Recent Articles on Princeton Life
Princeton is a unique place, and a surprising amount of activity takes place within our orange bubble. Between classes, grade deflation, public lectures, eating clubs, and whatever else we complain about, there are plenty of opportunities to explore how Christianity intersects with our daily, everyday lives. How is Christ present in the crucible of an elite, Ivy League school? And in what ways does “Princeton in the Nation’s Service, and in the Service of All Nations” line up with the gospel, and in what ways may it not? What does it mean to be a Christian in today’s pluralistic university community?
“It is not the whip that makes men, but the lure of things worthy to be loved.” Woodrow Wilson made such a remark in instituting precepts at Princeton. These small discussion groups were intended to do two things: foster intimacy between pupil and teacher and inspire students to grapple with their coursework, to encourage “their right of private judgment.” Precepts today might differ from what president Wilson envisioned, but the hopes remain the same: for students to engage actively in their learning process.
When I was in fifth grade, one of my friends suddenly announced to our class that her mother was making her move across the country unless she got enough signatures from us asking her to stay. Our pre-adolescent minds obviously did not evaluate the implausibility of such a situation, and we spent half a day vigorously writing out petitions until our teacher caught wind of the whole affair. Under questioning, the girl confessed that she made the whole thing up. Shocked, hurt, and a little angry, our class asked her why she had lied to us. Did she just want attention, some sort of affirmation from her classmates? “It’s because you all say I’m so nice!” she told us, almost in tears. “I’m not nice! I’m not a good person!”
My family used to joke that when Martin Luther hammered in his 95 Theses our ancestor held the nail. All our family had been Lutheran and Protestant for centuries until 2007. That was when the Reformation ended for my dad, and he became Catholic. It wasn’t easy to end the Reformation. He had been raised in a devout Lutheran home and had been a member of that denomination for five decades. My mother is still Protestant, and he raised my sisters and me as Lutherans. But his reason and then his conscience bid him to communion with Rome. Since he’s a philosophy professor, he thought he should give a reason for his impending conversion, so he wrote “A Lutheran’s Case for Roman Catholicism”. I’ve mentioned my dad’s conversion to give you some context. Tonight the Reformation ends for me too and I become Catholic.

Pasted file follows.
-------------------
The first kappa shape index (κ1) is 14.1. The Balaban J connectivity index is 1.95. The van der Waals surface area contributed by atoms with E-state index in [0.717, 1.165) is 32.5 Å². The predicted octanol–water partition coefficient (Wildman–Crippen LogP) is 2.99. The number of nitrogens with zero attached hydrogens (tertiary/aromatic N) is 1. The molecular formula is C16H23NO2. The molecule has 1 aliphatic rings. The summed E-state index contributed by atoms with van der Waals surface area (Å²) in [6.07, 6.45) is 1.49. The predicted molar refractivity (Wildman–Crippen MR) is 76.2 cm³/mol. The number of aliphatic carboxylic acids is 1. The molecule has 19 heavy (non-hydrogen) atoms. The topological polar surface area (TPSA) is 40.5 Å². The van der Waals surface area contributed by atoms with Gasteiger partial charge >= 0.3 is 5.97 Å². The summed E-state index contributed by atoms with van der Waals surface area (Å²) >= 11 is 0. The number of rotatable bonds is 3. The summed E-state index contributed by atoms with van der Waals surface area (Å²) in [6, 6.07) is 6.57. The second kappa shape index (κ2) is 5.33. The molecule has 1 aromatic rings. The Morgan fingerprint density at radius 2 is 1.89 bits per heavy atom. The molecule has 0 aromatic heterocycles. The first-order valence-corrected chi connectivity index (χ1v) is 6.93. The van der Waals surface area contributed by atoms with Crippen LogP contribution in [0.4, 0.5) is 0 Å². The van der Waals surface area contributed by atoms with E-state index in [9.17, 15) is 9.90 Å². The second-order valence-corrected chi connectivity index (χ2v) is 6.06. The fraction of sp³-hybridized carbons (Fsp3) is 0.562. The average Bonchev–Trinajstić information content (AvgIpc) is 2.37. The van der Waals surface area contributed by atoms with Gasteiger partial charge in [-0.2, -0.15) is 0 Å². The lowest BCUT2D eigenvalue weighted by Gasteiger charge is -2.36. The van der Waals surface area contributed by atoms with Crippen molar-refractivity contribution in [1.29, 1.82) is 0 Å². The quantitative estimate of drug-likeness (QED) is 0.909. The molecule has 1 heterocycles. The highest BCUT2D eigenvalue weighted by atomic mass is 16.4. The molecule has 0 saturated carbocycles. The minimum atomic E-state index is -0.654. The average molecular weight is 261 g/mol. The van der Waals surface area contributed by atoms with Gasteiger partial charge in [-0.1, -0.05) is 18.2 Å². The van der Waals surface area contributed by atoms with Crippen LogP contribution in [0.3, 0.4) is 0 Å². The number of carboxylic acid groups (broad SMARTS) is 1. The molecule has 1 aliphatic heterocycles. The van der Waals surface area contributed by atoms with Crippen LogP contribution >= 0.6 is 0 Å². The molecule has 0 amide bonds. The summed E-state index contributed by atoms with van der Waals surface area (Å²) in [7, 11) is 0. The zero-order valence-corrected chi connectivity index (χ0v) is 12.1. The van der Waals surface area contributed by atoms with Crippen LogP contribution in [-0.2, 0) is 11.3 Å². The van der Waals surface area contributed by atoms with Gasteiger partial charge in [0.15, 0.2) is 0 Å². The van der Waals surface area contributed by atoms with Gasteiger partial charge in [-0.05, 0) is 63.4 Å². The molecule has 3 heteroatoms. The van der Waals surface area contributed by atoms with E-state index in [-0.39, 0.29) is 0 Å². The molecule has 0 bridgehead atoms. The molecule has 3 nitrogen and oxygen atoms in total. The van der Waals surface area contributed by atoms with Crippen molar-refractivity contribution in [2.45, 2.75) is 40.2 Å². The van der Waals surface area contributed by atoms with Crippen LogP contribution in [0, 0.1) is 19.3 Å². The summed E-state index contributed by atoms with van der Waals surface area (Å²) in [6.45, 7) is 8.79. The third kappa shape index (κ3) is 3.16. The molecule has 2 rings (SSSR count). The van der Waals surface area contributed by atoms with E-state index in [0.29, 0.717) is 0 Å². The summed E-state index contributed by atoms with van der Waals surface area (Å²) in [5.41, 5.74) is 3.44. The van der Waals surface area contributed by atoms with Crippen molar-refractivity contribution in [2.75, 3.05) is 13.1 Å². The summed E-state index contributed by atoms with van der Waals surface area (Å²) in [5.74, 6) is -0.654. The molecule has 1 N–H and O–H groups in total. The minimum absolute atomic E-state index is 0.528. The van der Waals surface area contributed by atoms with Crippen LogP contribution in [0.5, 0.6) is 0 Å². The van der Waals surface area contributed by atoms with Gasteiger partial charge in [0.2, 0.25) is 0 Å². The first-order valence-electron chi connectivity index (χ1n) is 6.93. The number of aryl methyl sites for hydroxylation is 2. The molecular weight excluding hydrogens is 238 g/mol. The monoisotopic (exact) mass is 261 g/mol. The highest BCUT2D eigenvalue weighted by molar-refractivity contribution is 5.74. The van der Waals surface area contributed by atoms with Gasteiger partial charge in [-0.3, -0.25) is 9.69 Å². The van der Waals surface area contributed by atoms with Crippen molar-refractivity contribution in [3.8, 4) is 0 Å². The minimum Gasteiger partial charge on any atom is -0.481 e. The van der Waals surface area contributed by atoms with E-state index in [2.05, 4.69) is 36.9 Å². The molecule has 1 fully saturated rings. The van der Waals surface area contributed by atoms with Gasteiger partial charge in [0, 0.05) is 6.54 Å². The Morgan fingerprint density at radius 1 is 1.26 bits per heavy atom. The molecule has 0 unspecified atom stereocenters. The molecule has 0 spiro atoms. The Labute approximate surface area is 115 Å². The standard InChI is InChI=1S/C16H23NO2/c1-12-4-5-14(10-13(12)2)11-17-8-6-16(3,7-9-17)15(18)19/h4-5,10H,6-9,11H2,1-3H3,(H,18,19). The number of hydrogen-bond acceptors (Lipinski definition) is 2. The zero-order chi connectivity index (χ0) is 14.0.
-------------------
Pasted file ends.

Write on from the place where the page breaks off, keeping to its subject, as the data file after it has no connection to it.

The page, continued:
Do you tithe? As Christians, we hear pretty often that we should tithe a tenth of our earnings, our income, etc. Of course, the ten percent has a Biblical basis, but a friend of mine recently blogged about the flaw in the ten percent concept: tithing isn’t about giving a dollar for every ten dollars
PRINCETON, NJ – Shocking reports have recently popped up across Central Jersey of inanimate objects protesting against their usage. Officials initially ignored stories of household items having a voice, but the rising recurrence of similar stories has become impossible to ignore. The first account came several weeks ago, when a domino suddenly spoke to 24-year-old toy